Medical marijuana: Rob Corry issues notice to sue if Plants 4 Life, Castle Rock can't agree

Categories: Marijuana, News

Thumbnail image for Thumbnail image for a cropped rob corry photo.jpg
Rob Corry.
In January, we told you about Plants 4 Life, a Castle Rock dispensary the town attempted to shut down via an emergency ordinance despite granting it a license to operate. Now, attorney Rob Corry has sent the city formal notice that, sans a resolution, he'll file suit, with damage claims that could be in the $5 million range.

Corry stresses that the die is not cast when it comes to a suit.

"We still are interested in possibly resolving the case without litigation," he says. "We'd much rather have the city reconsider their decision" to ban dispensaries in the town limits. "Only one city council member needs to change his vote and we would win 4-3, so it's a very close call."

He adds that "the initial vote was 7-0, but some members of the council visited Plants 4 Life, talked to patients and changed their mind."

His argument in favor of more switches now turns on the sort of home grows that would crop up without an authorized retail operation.

"The real question from a public-policy perspective is, 'Do you want a proliferation of home-based, totally unregulated and untaxed resale operations? Or do you want it to be regulated, so the government knows where it is and can deal with it?'"

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From the Plants 4 Life website.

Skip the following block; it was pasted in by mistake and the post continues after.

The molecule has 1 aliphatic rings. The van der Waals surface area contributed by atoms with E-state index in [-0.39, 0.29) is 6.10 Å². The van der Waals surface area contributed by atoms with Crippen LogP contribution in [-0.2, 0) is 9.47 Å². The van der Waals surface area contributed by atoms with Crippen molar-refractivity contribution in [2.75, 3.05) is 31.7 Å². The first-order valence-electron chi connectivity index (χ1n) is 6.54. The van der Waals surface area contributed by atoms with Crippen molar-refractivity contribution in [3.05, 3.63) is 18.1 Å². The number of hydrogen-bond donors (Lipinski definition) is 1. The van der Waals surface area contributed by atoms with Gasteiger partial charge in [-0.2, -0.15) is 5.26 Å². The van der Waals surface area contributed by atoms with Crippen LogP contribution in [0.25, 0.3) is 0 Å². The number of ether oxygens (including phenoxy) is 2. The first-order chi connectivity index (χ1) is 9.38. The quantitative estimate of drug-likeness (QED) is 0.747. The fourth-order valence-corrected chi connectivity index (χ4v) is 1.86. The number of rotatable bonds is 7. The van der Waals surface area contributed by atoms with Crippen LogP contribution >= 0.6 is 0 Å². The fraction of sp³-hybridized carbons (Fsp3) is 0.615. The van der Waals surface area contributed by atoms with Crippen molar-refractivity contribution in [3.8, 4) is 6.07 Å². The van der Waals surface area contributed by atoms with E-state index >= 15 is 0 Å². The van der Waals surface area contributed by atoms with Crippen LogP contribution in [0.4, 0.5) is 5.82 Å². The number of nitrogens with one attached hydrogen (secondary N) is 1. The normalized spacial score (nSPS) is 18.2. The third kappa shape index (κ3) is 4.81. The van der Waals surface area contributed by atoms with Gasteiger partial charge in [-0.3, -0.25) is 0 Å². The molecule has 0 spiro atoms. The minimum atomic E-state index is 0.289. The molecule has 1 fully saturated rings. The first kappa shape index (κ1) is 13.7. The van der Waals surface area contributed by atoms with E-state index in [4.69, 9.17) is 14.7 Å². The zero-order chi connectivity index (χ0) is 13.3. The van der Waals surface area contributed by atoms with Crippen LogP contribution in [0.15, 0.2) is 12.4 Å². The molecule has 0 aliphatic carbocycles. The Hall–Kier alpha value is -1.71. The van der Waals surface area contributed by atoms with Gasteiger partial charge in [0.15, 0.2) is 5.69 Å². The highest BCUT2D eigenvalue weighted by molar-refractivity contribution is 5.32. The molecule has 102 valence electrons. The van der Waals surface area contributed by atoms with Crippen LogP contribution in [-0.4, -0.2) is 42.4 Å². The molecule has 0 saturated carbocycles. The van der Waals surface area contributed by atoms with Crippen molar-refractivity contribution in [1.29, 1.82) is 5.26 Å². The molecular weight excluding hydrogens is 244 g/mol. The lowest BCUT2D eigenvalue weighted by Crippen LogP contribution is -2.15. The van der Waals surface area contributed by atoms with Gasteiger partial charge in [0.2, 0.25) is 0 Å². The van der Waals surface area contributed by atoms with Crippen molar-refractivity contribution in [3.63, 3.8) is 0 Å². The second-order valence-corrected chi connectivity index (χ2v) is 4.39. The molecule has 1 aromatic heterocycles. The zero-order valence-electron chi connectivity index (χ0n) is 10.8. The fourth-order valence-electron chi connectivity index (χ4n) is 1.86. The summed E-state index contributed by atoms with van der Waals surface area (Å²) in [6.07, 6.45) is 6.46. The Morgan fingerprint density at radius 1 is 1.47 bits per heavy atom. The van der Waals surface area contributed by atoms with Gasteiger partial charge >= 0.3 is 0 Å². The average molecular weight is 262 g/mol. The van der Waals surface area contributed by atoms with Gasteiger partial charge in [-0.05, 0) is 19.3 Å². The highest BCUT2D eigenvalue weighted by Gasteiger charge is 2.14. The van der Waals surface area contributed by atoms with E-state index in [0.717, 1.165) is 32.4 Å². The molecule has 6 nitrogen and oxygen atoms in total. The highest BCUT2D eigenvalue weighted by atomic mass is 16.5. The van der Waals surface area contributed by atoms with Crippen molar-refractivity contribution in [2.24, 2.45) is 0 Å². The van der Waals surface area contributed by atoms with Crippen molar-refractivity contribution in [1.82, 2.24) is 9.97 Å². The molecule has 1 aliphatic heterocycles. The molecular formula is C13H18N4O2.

This is an interesting line of attack, particularly given the ongoing discussion in Denver City Council about limiting the number of plants allowed for home grows. Should such an ordinance pass, Corry believes it would be "completely unenforceable, because there is no mechanism in place where the government gets to go into a person's home and inspect the number of plants. In fact, there's no mechanism in place where the government even gets to know who's growing and who isn't. Denver can pass all the laws it wants, but enforcing them is an entirely different matter."

Nevertheless, "Denver is different from Castle Rock," Corry notes. "Denver allows retail operations, and there are many of them. But if Castle Rock bans dispensaries, there won't be any alternatives. We have a constitutional right to grow and dispense medical marijuana in homes, and that's going to happen whether or not there are retail operations. But it's pretty obvious that if there is a regulated retail operation, that will be the principal supplier, wherever it is."

Plants 4 Life can continue to operate at least until December 31, when the ordinance is scheduled to go into effect. And Corry hopes that during the intervening months, officials will reconsider their position.

"One council member said he believed the cost of developing regulations would be higher than the cost of banning it, but I think he was simply miscalculating the cost of litigation and the negative impact on these unregulated home-based operations that are going to be increasing in Castle Rock," he maintains. "The family-friendly mantra was used as a justification for a ban, but I think the truly family-friendly approach would be to regulate it and put it in the retail sector, where the government knows about it, instead of putting it in residential neighborhoods, where they can't touch it. And that goes for every municipality."

Page down to read Corry's notice to Castle Rock officials, which he also copied to Governor Bill Ritter and members of the Colorado general assembly:

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